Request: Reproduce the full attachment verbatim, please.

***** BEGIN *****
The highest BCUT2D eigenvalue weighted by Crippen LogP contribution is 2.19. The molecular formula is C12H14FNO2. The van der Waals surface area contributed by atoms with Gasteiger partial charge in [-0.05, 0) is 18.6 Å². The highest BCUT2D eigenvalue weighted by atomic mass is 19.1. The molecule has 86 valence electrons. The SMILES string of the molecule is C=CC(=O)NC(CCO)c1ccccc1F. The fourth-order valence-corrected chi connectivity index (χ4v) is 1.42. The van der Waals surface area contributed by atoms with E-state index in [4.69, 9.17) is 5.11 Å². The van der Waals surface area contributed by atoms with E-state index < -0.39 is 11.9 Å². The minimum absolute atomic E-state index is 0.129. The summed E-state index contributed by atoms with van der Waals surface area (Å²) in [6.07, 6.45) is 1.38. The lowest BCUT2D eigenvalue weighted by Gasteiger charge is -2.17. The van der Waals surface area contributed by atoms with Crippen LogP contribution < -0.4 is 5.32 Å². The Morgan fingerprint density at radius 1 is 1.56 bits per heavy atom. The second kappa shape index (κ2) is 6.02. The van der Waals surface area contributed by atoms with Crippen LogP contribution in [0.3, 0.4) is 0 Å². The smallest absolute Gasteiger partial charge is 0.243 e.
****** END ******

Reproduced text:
The highest BCUT2D eigenvalue weighted by Crippen LogP contribution is 2.19. The molecular formula is C12H14FNO2. The van der Waals surface area contributed by atoms with Gasteiger partial charge in [-0.05, 0) is 18.6 Å². The highest BCUT2D eigenvalue weighted by atomic mass is 19.1. The molecule has 86 valence electrons. The SMILES string of the molecule is C=CC(=O)NC(CCO)c1ccccc1F. The fourth-order valence-corrected chi connectivity index (χ4v) is 1.42. The van der Waals surface area contributed by atoms with E-state index in [4.69, 9.17) is 5.11 Å². The van der Waals surface area contributed by atoms with E-state index < -0.39 is 11.9 Å². The minimum absolute atomic E-state index is 0.129. The summed E-state index contributed by atoms with van der Waals surface area (Å²) in [6.07, 6.45) is 1.38. The lowest BCUT2D eigenvalue weighted by Gasteiger charge is -2.17. The van der Waals surface area contributed by atoms with Crippen LogP contribution < -0.4 is 5.32 Å². The Morgan fingerprint density at radius 1 is 1.56 bits per heavy atom. The second kappa shape index (κ2) is 6.02. The van der Waals surface area contributed by atoms with Crippen LogP contribution in [0.3, 0.4) is 0 Å². The smallest absolute Gasteiger partial charge is 0.243 e.